Donald Trump proposed for a manufacturing renaissance during the 2016 election. As the recession deepened and the COVID-19 pandemic broke out, the auto industry and the global supply chain upon which it relies came under intense scrutiny. The Foreign Direct Investment is mostly affected in areas like technology, real estate and healthcare sectors. Hence, USA has been badly affected as huge number of foreign investment has been decreased drastically. With the venture of trade war the world witnessed an uncertainty in the global economy. From 2018, Protectionist policies and inward looking sentiment has been seen across the globe and the outbreak of novel corona virus extended even to the greater extent.

The COVID-19 pandemic’s rapid spread from China to Europe, the United States, and elsewhere added complexity to already difficult bilateral trade negotiations. The Trump administration went to great lengths to advance the goals of the fossil fuel industry even as the economic recession and COVID-19 pandemic swept the United States. As a result of the retaliatory trade wars between the world’s two largest economies, symmetric information sharing about global infectious diseases shifted into asymmetric information sharing, leaving no time for countries to prepare for the emergence of the current global COVID-19 pandemic shock. Chinese losses from the trade war are greater in both absolute and relative terms compared to American losses. Some estimates put the cost of COVID-19 to China’s GDP in 2020 at 5% of 2019 levels, or USD0.5 trillion. If this were to happen, it could cost the United States economy 8.1% of its GDP in 2019, or about USD1.73 trillion.

The United States has put a step forward to become self-reliant by boycotting Chinese supply and blacklisting Chinese companies and initiated regional supply chains as well as formed business relations with various countries like Taiwan, South Korea, Japan and so on. And also, the American tech giant like Apple, Google, Amazon and Microsoft asked all suppliers to build capacity outside of china due to the geopolitical uncertainty. Initially, it was assumed that china and Chinese supply would be disrupted globally. Even though it did hit the ground but various experts believe that in the long run china has been benefited specially in terms of technology. Earlier the investment they were making in the United States, now the country invests in domestic technology which led the country to build semiconductor supply chain.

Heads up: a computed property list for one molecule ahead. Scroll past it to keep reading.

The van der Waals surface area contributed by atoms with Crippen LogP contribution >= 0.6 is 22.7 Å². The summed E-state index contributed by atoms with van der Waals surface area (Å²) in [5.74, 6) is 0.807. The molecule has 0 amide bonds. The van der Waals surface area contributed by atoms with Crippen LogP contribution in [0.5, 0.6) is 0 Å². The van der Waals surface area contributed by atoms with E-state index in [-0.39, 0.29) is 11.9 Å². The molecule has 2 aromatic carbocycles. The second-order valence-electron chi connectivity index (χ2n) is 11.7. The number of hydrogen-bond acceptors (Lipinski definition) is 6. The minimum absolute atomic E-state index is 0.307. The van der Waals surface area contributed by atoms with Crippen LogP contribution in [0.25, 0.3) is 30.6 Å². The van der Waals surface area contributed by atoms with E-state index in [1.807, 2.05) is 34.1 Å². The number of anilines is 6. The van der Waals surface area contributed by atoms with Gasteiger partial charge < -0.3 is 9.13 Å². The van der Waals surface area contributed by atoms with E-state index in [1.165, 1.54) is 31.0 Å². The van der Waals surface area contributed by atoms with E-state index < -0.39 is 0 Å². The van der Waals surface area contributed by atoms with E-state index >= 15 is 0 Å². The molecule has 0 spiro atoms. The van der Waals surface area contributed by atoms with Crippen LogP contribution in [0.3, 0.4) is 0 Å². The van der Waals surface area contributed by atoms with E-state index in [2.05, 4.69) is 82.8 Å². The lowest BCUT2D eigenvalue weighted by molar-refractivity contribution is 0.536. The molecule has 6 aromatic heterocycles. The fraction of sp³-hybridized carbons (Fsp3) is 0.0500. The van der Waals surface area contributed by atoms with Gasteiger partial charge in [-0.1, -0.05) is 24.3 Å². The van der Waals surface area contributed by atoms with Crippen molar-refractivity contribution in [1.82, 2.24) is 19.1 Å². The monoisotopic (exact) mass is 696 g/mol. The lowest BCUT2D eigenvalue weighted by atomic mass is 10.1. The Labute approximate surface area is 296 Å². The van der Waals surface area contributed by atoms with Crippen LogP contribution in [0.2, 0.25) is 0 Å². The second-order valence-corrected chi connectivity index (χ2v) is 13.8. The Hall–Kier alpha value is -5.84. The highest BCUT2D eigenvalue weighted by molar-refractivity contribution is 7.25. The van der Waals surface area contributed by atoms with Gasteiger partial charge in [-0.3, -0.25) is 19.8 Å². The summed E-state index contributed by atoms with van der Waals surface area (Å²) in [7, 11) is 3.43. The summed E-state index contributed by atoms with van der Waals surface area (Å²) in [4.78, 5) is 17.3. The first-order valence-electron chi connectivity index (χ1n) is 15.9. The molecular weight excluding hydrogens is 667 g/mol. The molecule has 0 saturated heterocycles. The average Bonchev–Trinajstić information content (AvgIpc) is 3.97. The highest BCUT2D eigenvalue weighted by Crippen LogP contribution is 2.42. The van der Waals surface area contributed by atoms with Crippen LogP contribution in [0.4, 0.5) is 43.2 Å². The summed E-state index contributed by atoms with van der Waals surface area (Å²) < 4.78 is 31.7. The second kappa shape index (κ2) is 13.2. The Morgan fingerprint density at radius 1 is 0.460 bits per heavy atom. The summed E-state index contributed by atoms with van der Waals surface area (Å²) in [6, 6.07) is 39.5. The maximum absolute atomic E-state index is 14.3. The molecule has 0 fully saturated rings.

On July, 2022, in a decision that is expected to be met with scepticism in Washington, the World Trade Organization gives China permission to impose compensatory tariffs against the United States worth USD645 million. Apart from the two nations, the war has also disrupted supply chain globally. Both nations had to resort to information distortion in order to get ready for the global COVID-19 pandemic, which was caused by the lack of collaboration, coordination, and symmetric information sharing as a result of trade wars. By employing theoretical economics, we demonstrate that the global economy has been severely impacted by the recent convergence of retaliatory trade wars and the COVID-19 pandemic. Several major economies have started in their domestic technology and independent supply chain. Growing economy like India has also established supply chain with Japan and Australia. In April, 2021, India, Japan and Australia launched the supply chain Resilience Initiative to build resilient supply chains in the indo-pacific region. As a result, every nation has been focusing of their own technology and supply chain.